Yesterday’s reference to “Kleeneze Pikeys” sparked a rather terse reply. A shame that whoever it was that made that comment didn’t feel brave enough to put their name to it. Mind you, “Anonymous” might have a point – there may well be hard working employees of the Kleeneze Corporation who are upright citizens and sterling members of their communities. In fact I don’t doubt that there are.
Let me apologize for any offence I might have given, but also let me relate my experiences with Kleeneze.
It’s a shame that over the last twenty years in which I’ve been plagued by the Kleeneze catalogues, they have always been brandished by exactly the same sort of person. And in considered retrospect, I stand by my description. The phrase “Kleeneze Pikey” concisely sums up all of the individuals who have touted the things at me over the last two decades (and more). My first recollection of Kleeneze was shortly after my son was born in 1987. The catalogue was in those days impatiently thrust at me by a girl who quite frankly terrified me. I was too scared not to buy from her catalogue. Her attitude was only one step from that of demanding money with menaces.
And since we moved house in the early nineties, we’ve over the years had a succession of similar individuals forcing the stuff at us. Spotty, scruffy, scary, confrontational, generally in need of a good scrub, and usually shrieking (banshee-like) at their accompanying collection of similarly unwashed and ill-behaved children.
Don’t get me wrong – I’m not tarring all Kleeneze staff with the same brush, I am sure there are a lot of decent hardworking, well presented ones out there. All I am describing is *my* experience, and it is no reflection on the company itself. Or is it? Respect isn’t given to a person, or to a company. It is earned. Perhaps their marketing people might like to look at the public perception of their company. I don’t see their fine range of kitchen and household products (to be fair, their stuff is good quality) – I see a succession of aggressive grubby young mothers dragging screaming brats to my front door where they give me serious attitude.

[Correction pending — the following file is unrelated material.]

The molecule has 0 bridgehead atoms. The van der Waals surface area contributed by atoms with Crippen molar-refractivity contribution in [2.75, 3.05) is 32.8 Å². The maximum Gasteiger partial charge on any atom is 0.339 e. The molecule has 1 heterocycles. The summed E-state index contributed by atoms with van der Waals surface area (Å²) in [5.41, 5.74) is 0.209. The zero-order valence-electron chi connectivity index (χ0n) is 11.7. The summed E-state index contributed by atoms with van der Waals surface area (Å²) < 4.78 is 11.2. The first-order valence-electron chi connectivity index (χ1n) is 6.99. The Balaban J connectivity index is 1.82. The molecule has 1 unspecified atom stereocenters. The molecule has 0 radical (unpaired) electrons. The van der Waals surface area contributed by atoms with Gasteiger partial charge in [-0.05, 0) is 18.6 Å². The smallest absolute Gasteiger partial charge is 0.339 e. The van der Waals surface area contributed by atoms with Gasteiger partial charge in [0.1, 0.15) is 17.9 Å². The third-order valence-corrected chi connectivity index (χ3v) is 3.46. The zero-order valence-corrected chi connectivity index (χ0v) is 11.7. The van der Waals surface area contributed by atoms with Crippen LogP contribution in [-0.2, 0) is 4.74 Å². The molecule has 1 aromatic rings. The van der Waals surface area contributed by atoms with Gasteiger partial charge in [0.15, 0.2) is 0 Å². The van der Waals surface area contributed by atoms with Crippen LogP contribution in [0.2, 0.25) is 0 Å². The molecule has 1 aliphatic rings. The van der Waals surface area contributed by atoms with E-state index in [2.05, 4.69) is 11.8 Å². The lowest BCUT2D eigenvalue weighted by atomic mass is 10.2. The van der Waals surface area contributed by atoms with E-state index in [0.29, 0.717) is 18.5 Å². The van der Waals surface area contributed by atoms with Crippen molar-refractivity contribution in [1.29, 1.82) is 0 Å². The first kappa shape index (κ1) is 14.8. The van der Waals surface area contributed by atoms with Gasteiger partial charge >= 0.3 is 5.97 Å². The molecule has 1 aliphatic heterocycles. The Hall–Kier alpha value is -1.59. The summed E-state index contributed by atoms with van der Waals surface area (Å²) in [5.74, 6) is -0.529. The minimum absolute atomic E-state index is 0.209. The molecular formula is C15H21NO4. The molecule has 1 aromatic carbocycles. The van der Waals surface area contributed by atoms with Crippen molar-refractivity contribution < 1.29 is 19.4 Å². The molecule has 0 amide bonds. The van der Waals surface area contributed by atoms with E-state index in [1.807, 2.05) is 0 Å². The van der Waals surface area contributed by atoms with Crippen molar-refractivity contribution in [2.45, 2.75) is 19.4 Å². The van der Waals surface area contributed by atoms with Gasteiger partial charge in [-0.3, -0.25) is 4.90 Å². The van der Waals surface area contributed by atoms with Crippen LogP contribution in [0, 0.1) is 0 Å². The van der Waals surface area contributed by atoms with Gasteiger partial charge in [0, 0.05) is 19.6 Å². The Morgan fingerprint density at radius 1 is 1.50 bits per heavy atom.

Another company which similarly does itself no favours is a charity I sponsor – ActionAid. A bunch which do really good work in
In the past I actually phoned ActionAid about him. His only item of clothing not riddled with holes was his ActionAid tabard. He had never brushed his hair, he had less teeth than sense, and he stank to high heaven. I honestly thought him to be a tramp who had found/acquired/stolen the ActionAid paraphernalia to earn himself an easy buck.
“Anonymous” also criticized my lack of money sense. “Anonymous” has another point there. And to prove said point, after getting home from work this evening I made an appointment to squander loads of cash on having my new tattoo finished off. I’m sure it will hurt, and I’m sure that within five minutes of lying down on the table I will regret that foolish move. But common sense has never been my strong point, as any reader of this drivel will realise.
Meanwhile my mother in law has asked my advice. She’s looking to buy a static caravan for weekends away. As father in law isn’t as well as he once was, they don’t want to travel too far. I can relate to that. I enjoyed my week in Auntie’s caravan a couple of years ago, and I am counting the days (52) until I get back there again. But Auntie’s caravan isn’t close – it’s over two hours away. I can understand the in-laws wanting somewhere nearby. I don’t know why she feels I might have inside knowledge on the world of caravans, but it’s got me thinking.
If any of my loyal readers know of a decent static caravan site within an hour’s drive of